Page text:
In the October update of its India Power and Renewables Market Profile, IHS Markit said the 40% target by 2030 is achievable, given the trends in renewable capacity addition. Total renewable installed capacity—excluding large-scale hydro—has grown from 58 GW at the end of fiscal 2017 to more than 94 GW at the end the of FY 2021, or 31 March.
"Renewable additions in India are mainly driven by long-term visibility of targets, demand for competitive tenders, and the falling cost of wind and solar," the IHS Markit analysts wrote.
The country aims to have an installed renewable generation capacity of 175 GW by the end of 2022, including 100 GW of solar. It also set a target for 450 GW of renewables by 2030, including 280 GW of solar, 110 GW of onshore wind, 30 GW of offshore wind, and the remainder coming from biomass and small hydropower projects.
IHS Markit estimates India's solar power could reach 743 GW, assuming the availability of wasteland and rooftops for installations. The country's current renewables pipeline of 50 GW is dominated by solar projects.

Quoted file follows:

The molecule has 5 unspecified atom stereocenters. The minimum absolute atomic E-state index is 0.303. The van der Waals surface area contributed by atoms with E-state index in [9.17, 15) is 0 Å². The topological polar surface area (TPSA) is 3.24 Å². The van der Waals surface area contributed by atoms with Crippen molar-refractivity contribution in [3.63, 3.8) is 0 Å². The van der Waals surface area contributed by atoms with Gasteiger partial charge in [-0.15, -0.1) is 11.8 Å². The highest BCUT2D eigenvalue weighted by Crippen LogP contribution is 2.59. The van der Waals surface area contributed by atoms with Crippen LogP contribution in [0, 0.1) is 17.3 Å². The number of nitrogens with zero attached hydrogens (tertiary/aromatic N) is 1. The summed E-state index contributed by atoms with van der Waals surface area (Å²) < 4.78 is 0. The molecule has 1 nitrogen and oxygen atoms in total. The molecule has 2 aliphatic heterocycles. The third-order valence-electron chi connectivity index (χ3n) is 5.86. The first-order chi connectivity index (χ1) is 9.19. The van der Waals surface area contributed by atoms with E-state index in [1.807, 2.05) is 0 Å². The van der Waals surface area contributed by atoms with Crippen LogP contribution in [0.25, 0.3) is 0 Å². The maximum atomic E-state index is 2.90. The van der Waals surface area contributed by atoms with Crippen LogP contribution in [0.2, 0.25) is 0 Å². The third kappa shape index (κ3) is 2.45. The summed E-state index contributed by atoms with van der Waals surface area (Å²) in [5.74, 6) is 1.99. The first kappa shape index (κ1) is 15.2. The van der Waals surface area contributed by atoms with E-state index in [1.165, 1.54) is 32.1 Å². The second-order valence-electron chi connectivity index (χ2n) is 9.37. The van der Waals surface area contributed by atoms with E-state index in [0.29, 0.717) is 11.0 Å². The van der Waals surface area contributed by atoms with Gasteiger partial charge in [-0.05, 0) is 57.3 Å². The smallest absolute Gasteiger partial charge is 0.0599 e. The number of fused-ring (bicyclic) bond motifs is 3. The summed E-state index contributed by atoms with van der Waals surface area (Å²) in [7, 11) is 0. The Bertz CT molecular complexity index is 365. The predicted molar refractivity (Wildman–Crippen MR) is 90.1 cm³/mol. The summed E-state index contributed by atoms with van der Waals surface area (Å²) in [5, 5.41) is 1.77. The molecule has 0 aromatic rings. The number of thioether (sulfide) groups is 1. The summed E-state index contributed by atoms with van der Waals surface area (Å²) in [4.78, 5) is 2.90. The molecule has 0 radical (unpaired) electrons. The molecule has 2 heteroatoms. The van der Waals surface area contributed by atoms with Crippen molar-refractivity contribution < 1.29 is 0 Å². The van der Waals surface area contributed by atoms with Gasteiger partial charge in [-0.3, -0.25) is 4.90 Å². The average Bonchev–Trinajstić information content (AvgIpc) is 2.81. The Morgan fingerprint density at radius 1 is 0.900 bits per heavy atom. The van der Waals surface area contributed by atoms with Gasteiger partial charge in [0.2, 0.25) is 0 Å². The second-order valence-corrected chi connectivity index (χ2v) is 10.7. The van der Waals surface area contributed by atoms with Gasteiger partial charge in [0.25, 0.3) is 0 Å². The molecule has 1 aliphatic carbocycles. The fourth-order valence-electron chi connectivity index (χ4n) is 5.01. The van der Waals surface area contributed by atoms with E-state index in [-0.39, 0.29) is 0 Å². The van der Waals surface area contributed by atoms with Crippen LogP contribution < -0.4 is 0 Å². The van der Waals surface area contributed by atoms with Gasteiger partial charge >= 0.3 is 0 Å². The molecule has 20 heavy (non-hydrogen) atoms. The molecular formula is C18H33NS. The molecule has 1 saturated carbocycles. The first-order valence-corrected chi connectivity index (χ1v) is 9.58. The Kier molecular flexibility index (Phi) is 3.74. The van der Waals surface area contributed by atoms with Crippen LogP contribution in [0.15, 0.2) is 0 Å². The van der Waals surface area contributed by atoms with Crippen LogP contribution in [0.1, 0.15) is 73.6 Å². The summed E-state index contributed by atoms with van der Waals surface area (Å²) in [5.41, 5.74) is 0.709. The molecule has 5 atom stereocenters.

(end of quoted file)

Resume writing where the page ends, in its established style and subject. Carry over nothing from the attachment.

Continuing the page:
With New Delhi willing to provide financial incentives, energy experts said foreign investors have been pairing up with local independent power producers to tap the solar market despite issues with timely payments, land acquisition, and grid access.
But IHS Markit warns that the pace of capacity additions remains below the government's annual target, citing additional levies on solar products from China as one of the reasons.
Chinese solar cells and modules had faced a 14.5% safeguard duty until the end of July. From April 2022, India will impose an import duty of 40% on Chinese modules and 25% on cells.
"These duties, imposed to support the local manufacturing industry, have so far remained counter-productive, as the share of imports continue to constitute the majority of India's solar supply chain due to their cost competitiveness," the IHS Markit analysts said.